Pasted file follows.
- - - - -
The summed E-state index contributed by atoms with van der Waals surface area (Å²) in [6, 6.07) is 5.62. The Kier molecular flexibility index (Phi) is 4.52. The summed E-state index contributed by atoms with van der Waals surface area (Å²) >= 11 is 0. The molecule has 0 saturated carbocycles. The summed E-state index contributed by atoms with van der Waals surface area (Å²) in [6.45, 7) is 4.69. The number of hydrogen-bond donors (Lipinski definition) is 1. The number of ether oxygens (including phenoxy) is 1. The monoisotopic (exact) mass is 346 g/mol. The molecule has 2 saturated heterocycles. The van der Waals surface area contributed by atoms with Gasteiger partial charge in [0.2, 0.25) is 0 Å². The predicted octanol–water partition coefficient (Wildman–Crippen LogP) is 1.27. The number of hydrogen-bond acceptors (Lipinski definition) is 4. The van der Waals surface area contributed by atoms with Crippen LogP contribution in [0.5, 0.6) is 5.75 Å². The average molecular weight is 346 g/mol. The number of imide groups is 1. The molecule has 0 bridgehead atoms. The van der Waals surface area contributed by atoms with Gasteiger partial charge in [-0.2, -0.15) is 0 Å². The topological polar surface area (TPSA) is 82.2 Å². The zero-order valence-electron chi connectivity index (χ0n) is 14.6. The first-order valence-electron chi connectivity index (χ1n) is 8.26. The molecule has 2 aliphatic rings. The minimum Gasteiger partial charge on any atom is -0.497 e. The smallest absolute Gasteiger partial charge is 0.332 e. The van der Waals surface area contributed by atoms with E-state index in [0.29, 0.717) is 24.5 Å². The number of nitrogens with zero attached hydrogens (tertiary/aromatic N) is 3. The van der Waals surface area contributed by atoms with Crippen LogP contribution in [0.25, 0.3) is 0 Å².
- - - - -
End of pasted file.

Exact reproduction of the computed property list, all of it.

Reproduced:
The summed E-state index contributed by atoms with van der Waals surface area (Å²) in [6, 6.07) is 5.62. The Kier molecular flexibility index (Phi) is 4.52. The summed E-state index contributed by atoms with van der Waals surface area (Å²) >= 11 is 0. The molecule has 0 saturated carbocycles. The summed E-state index contributed by atoms with van der Waals surface area (Å²) in [6.45, 7) is 4.69. The number of hydrogen-bond donors (Lipinski definition) is 1. The number of ether oxygens (including phenoxy) is 1. The monoisotopic (exact) mass is 346 g/mol. The molecule has 2 saturated heterocycles. The van der Waals surface area contributed by atoms with Gasteiger partial charge in [0.2, 0.25) is 0 Å². The predicted octanol–water partition coefficient (Wildman–Crippen LogP) is 1.27. The number of hydrogen-bond acceptors (Lipinski definition) is 4. The van der Waals surface area contributed by atoms with Crippen LogP contribution in [0.5, 0.6) is 5.75 Å². The average molecular weight is 346 g/mol. The number of imide groups is 1. The molecule has 0 bridgehead atoms. The van der Waals surface area contributed by atoms with Gasteiger partial charge in [-0.2, -0.15) is 0 Å². The topological polar surface area (TPSA) is 82.2 Å². The zero-order valence-electron chi connectivity index (χ0n) is 14.6. The first-order valence-electron chi connectivity index (χ1n) is 8.26. The molecule has 2 aliphatic rings. The minimum Gasteiger partial charge on any atom is -0.497 e. The smallest absolute Gasteiger partial charge is 0.332 e. The van der Waals surface area contributed by atoms with E-state index in [0.29, 0.717) is 24.5 Å². The number of nitrogens with zero attached hydrogens (tertiary/aromatic N) is 3. The van der Waals surface area contributed by atoms with Crippen LogP contribution in [0.25, 0.3) is 0 Å².